Accessibility

One of the biggest issues that we can assist people who are blind with is to make sure that the documents that they have to work with are accessible to them and also accessible to those who must read it. This will also mean that in certain cases you have to create documents in duplicate – one for your client who is blind to be able to read it in their own time on their own computer or even for them to have it brailled, and another which will be presentable to visually abled people and thus presenting a professional image of your client who is blind.

It is interesting to note that it is the easiest thing to prepare a simple document to be brailled. Just lose all the pictures and save it in a text format without the flashy stuff, convert tables using comma separators and if you follow these extremely basic and raw guidelines you will already be a big help to any person who is blind.

Does this mean that they cannot present neat documents on computer? No! It does not mean that at all. In some cases they are very able to do this, but in some other cases, especially when information must be put into tables or when spreadsheets must be used, it is trying for some of them and may take just so much longer. Therefore it is more productive to use a virtual assistant to assist them with this.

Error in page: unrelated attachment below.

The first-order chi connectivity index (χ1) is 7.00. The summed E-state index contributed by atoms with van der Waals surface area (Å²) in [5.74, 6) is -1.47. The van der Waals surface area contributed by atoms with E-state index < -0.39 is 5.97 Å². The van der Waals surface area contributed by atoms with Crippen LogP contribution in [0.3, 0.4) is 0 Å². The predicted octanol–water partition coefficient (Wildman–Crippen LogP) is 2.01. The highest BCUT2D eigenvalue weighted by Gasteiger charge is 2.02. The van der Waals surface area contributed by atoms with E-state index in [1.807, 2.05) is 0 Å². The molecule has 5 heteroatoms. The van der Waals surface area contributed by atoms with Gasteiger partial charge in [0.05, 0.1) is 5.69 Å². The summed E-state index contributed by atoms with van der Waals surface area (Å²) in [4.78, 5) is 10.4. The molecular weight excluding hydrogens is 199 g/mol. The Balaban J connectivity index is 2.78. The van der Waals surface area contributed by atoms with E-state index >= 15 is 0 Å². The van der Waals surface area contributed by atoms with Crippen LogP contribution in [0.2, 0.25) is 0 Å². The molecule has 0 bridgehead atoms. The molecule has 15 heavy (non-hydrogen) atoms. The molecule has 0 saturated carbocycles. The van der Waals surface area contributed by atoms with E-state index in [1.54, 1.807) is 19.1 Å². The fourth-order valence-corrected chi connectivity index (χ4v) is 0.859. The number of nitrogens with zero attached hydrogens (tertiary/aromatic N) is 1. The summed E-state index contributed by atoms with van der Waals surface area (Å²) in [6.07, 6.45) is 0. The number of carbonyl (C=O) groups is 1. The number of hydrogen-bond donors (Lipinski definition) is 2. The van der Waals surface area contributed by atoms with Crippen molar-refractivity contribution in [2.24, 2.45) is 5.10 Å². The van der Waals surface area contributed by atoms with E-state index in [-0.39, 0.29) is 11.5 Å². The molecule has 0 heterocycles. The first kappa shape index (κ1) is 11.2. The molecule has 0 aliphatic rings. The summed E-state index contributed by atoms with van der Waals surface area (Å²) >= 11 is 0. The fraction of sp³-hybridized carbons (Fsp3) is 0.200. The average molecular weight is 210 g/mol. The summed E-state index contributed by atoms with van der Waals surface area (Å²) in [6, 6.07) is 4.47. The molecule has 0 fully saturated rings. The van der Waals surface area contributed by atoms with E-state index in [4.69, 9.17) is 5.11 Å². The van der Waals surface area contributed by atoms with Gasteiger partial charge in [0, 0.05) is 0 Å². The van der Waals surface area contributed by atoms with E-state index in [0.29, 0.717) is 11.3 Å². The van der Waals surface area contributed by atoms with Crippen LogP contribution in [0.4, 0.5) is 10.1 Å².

In a Nutshell

Working for people who are blind or visually impaired can be difficult at times, you are challenged with different technologies, and a different view on life and business, but it is very rewarding and eye opening. To them it is quite normal to use a virtual assistant, although an assistant in person is always welcome as well. Like my friend says, I would love to have coffee with you – so then I grab a cuppa on this side of Skype (Boland) and she grabs one up there in Gauteng and we chat across the wired lines about where to go with her business in the next few weeks.

Tanya Joubert
Virtual Office Assistance
Tel: +27 83 510 1181
Fax: +27 86 655 4381
E-Mail: please@assistmenow.co.za /info@typingandtranscription.com

Skype: klapperdop

P O Box 844
6705 Robertson
We Offer:

All admin work. Diary Management, Email Management, Typing/Transcription, Etc.

Visit our website at: www.typingandtranscription.com

Friday, August 7, 2009

NEW TAVASA WEBSITE NEW

Happy 1st Birthday, we are celebrating our birthday with a new website for Tavasa, I invite you to have a look around and let us know what you think.
http://www.tavasa.co.za/

Thursday, August 6, 2009

The Importance of Procedures